The Fall of the Faculty
by Benjamin Ginsberg
Here and Now
College students generally view professors as individuals who exercise a good deal of power. Members of the faculty, after all, direct the lectures, labs, studios and discussions around which academic life is organized. Professors also control the grades and recommendations that help to determine students’ graduate school and career prospects.
Students are often aware, too, that some of their professors are movers and shakers beyond the walls of the campus. Academics are visible in the worlds of science, literature, the arts, finance and, especially, politics where they serve as analysts, commentators, advisors and high-level policy makers.
But, whatever standing they may have in the eyes of undergraduates or even in the corridors of national power, most professors possess surprisingly little influence in their own schools’ decision-making processes. At most, though perhaps not all of America’s thousands of colleges and universities, the faculty has been shunted to the sidelines. Faculty members will learn about major new programs and initiatives from official announcements or from the campus newspaper. Power on campus is wielded mainly by administrators whose names and faces are seldom even recognized by students or recalled by alumni.
At most schools to be sure, faculty members control the content of their own classes and, for the most part, their own research agendas. The faculty, collectively, plays a recognized though not exclusive role in the hiring and promotion of its members. Outside these two areas, though, administrators seldom bother to consult the faculty. And, should faculty members have the temerity to offer unsolicited views, these will be more or less politely ignored. Thus, there are few schools whose faculty members have a voice in business or investment decisions. Hardly any faculties are consulted about the renovation or construction of buildings and other aspects of the school’s physical plant. Virtually everywhere, student issues, including the size of the student body, tuition, financial aid and admissions policies are controlled by administrators. At most schools, fund raising and alumni relations are administrative matters, though faculty members are often asked to entertain alumni gatherings by giving talks and presentations.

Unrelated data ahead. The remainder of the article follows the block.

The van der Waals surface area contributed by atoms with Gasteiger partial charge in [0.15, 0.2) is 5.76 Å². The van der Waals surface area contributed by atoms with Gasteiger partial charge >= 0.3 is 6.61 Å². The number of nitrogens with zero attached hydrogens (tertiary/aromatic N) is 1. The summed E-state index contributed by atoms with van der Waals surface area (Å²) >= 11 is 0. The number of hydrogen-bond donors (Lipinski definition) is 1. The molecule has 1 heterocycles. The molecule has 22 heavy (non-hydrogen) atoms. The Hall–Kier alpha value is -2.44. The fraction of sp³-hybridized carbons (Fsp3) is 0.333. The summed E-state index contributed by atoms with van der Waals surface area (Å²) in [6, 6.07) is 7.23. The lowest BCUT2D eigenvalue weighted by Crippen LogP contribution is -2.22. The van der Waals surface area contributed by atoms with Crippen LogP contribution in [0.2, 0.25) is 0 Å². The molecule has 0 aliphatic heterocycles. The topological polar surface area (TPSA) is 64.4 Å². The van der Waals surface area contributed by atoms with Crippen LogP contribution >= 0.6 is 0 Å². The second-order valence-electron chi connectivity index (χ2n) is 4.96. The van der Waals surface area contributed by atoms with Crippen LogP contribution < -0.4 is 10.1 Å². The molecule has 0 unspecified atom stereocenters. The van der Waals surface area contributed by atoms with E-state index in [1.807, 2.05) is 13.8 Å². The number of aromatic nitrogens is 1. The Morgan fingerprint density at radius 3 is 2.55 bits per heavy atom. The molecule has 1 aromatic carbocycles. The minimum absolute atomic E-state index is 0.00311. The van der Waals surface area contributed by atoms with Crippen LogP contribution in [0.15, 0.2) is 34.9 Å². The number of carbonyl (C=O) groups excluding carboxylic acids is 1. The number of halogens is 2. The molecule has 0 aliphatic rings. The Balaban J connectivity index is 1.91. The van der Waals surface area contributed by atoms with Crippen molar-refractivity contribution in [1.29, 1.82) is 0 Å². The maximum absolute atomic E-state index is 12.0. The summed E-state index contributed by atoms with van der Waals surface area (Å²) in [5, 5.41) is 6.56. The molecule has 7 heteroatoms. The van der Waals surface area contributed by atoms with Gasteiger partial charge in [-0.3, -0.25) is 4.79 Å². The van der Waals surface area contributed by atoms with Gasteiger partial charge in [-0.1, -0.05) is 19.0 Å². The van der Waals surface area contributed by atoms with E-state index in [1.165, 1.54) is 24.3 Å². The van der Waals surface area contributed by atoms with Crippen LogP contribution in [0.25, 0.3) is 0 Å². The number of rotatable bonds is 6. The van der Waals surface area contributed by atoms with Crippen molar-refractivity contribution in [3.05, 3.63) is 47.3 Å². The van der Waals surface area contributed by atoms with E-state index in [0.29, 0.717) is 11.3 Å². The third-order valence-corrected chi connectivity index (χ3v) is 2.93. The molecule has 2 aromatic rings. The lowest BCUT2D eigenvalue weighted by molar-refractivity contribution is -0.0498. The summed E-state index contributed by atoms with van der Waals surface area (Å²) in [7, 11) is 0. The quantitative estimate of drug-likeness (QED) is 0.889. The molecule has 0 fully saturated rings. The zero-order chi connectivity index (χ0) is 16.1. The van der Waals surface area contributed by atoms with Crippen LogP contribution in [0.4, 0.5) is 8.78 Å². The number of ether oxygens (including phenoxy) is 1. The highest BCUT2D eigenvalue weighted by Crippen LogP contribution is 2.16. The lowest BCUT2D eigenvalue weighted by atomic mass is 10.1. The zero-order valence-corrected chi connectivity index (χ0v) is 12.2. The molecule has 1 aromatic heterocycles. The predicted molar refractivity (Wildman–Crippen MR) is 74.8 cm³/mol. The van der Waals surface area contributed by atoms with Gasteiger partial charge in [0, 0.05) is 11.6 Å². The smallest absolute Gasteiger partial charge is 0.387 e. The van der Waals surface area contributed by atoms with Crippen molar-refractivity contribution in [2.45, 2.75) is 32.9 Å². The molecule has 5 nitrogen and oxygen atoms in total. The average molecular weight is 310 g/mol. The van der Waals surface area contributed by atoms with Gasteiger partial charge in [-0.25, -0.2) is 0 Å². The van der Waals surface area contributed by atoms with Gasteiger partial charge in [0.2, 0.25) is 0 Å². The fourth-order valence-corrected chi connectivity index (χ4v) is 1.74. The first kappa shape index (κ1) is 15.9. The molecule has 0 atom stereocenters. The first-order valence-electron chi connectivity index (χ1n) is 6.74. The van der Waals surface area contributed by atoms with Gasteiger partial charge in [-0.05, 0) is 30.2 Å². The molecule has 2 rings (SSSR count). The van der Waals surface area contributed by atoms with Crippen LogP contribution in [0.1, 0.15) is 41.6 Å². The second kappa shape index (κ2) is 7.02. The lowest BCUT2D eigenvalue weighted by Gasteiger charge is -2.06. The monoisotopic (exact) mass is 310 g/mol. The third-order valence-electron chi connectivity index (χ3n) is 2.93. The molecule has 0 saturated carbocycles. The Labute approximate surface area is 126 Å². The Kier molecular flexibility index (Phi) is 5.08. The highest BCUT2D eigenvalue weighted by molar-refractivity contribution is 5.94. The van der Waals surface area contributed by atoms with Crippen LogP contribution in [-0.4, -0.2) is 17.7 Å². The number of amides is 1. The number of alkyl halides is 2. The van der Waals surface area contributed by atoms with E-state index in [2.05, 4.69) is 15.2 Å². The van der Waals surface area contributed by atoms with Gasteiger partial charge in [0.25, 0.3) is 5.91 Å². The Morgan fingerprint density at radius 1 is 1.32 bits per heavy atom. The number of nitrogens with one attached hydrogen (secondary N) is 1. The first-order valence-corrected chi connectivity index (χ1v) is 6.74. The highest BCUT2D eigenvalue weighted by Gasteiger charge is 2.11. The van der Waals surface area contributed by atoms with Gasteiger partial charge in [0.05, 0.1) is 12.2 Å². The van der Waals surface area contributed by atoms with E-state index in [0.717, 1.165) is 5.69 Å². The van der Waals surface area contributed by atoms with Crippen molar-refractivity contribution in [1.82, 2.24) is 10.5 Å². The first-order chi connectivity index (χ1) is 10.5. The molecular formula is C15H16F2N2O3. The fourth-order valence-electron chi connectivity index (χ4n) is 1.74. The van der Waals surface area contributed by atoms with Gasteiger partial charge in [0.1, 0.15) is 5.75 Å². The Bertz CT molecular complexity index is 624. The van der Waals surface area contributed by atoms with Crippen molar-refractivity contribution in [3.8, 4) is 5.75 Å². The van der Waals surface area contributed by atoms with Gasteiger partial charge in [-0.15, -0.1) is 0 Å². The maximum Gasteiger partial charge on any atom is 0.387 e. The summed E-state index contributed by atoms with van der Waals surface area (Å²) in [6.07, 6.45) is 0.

Most professors, perhaps, have only a passing interest in the university’s physical plant or its investment strategies. Particularly at research universities many faculty members normally pay little attention to their school’s undergraduate admissions policies. But, professors lack much power even in areas in which they have a strong interest, such as the appointment of senior administrators, the development of new programs and curricula, and the definition of budgetary priorities.